To design the City Score for
the class, I kept several things in mind:
- There is no standard formulation for
scoring a site; each site suggests a different score to the author. It is
exactly this extreme site-specificity of the choreography that will make
it rich and relevant.
- The score should, if possible, be
designed on the site itself, both to ensure the aforementioned
site-specificity in the instructions and also to allow the score to emerge
naturally through the author's own deep experiential involvement with the
site. First and foremost, the author of the score must react to their own
corporeal experience, paying close attention themselves to the interplay
between the site and their body and movement.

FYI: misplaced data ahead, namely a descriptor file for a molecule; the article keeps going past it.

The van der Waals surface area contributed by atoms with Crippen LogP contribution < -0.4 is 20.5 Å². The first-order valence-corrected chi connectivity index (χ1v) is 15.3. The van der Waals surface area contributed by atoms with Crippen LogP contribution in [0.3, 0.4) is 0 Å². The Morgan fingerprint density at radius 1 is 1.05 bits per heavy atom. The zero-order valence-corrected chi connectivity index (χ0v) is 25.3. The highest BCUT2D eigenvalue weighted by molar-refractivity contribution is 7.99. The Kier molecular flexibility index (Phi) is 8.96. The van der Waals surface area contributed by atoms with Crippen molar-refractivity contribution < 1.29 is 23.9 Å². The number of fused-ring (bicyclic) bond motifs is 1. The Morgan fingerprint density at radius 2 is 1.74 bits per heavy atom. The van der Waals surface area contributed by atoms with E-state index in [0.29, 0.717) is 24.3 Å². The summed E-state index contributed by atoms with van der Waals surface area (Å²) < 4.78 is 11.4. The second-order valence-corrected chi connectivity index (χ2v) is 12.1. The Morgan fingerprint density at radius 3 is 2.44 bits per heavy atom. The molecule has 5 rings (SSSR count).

- The instructions should be geared toward
drawing out reaction to certain elements. They should address some issue,
theme, or feeling of the place. The specific score section might address
some scale issue at a particular spot, or some key element that seems to
be preventing the success of a place. So long as there is an opinion on
the part of the author embedded in the instruction, participants may react
with or against this opinion.
- While it may be useful to tell participants
to be perceptive, it is more effective to allow them to become deeply
engaged through specific activities, especially at the beginning of the
- The score should have a flow- in the
beginning, the participant might be asked to notice behaviors in other
people on the site first to allow them to key in comfortably to the
activity, and then to direct their perceptive attention towards their own
reactions and responses. As the score continues, it can shift in tone from
directional to more inquisitory-- as the participant becomes more deeply
involved in the activity, they may begin to formulate opinions and make
connections. At some point in the score (towards/at the end), the
questioning should become more general, allowing for synthesis to occur on
the terms of the individual participant.